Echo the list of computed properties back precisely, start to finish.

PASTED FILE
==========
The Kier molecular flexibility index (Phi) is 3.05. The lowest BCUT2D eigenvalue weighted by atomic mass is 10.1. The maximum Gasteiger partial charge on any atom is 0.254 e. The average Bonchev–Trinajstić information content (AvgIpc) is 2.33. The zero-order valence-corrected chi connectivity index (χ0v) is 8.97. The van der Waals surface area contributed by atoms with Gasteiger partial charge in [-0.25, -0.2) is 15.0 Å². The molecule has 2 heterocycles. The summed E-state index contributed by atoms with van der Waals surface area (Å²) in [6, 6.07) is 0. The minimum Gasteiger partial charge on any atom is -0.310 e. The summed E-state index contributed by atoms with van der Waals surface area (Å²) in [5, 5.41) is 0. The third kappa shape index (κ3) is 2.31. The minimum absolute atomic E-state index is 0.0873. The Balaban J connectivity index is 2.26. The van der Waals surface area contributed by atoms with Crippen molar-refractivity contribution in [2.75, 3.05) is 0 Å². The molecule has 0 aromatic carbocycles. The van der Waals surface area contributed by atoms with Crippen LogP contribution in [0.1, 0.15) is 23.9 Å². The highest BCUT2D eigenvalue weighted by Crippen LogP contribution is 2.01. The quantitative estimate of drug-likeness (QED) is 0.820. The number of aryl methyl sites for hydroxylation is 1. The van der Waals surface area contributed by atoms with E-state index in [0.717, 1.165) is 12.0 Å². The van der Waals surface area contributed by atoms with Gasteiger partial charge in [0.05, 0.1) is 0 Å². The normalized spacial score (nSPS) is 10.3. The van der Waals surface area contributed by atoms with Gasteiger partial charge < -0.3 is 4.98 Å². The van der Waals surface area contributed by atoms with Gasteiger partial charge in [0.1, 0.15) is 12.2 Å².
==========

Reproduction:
The Kier molecular flexibility index (Phi) is 3.05. The lowest BCUT2D eigenvalue weighted by atomic mass is 10.1. The maximum Gasteiger partial charge on any atom is 0.254 e. The average Bonchev–Trinajstić information content (AvgIpc) is 2.33. The zero-order valence-corrected chi connectivity index (χ0v) is 8.97. The van der Waals surface area contributed by atoms with Gasteiger partial charge in [-0.25, -0.2) is 15.0 Å². The molecule has 2 heterocycles. The summed E-state index contributed by atoms with van der Waals surface area (Å²) in [6, 6.07) is 0. The minimum Gasteiger partial charge on any atom is -0.310 e. The summed E-state index contributed by atoms with van der Waals surface area (Å²) in [5, 5.41) is 0. The third kappa shape index (κ3) is 2.31. The minimum absolute atomic E-state index is 0.0873. The Balaban J connectivity index is 2.26. The van der Waals surface area contributed by atoms with Crippen molar-refractivity contribution in [2.75, 3.05) is 0 Å². The molecule has 0 aromatic carbocycles. The van der Waals surface area contributed by atoms with Crippen LogP contribution in [0.1, 0.15) is 23.9 Å². The highest BCUT2D eigenvalue weighted by Crippen LogP contribution is 2.01. The quantitative estimate of drug-likeness (QED) is 0.820. The number of aryl methyl sites for hydroxylation is 1. The van der Waals surface area contributed by atoms with E-state index in [0.717, 1.165) is 12.0 Å². The van der Waals surface area contributed by atoms with Gasteiger partial charge in [0.05, 0.1) is 0 Å². The normalized spacial score (nSPS) is 10.3. The van der Waals surface area contributed by atoms with Gasteiger partial charge < -0.3 is 4.98 Å². The van der Waals surface area contributed by atoms with Gasteiger partial charge in [0.1, 0.15) is 12.2 Å².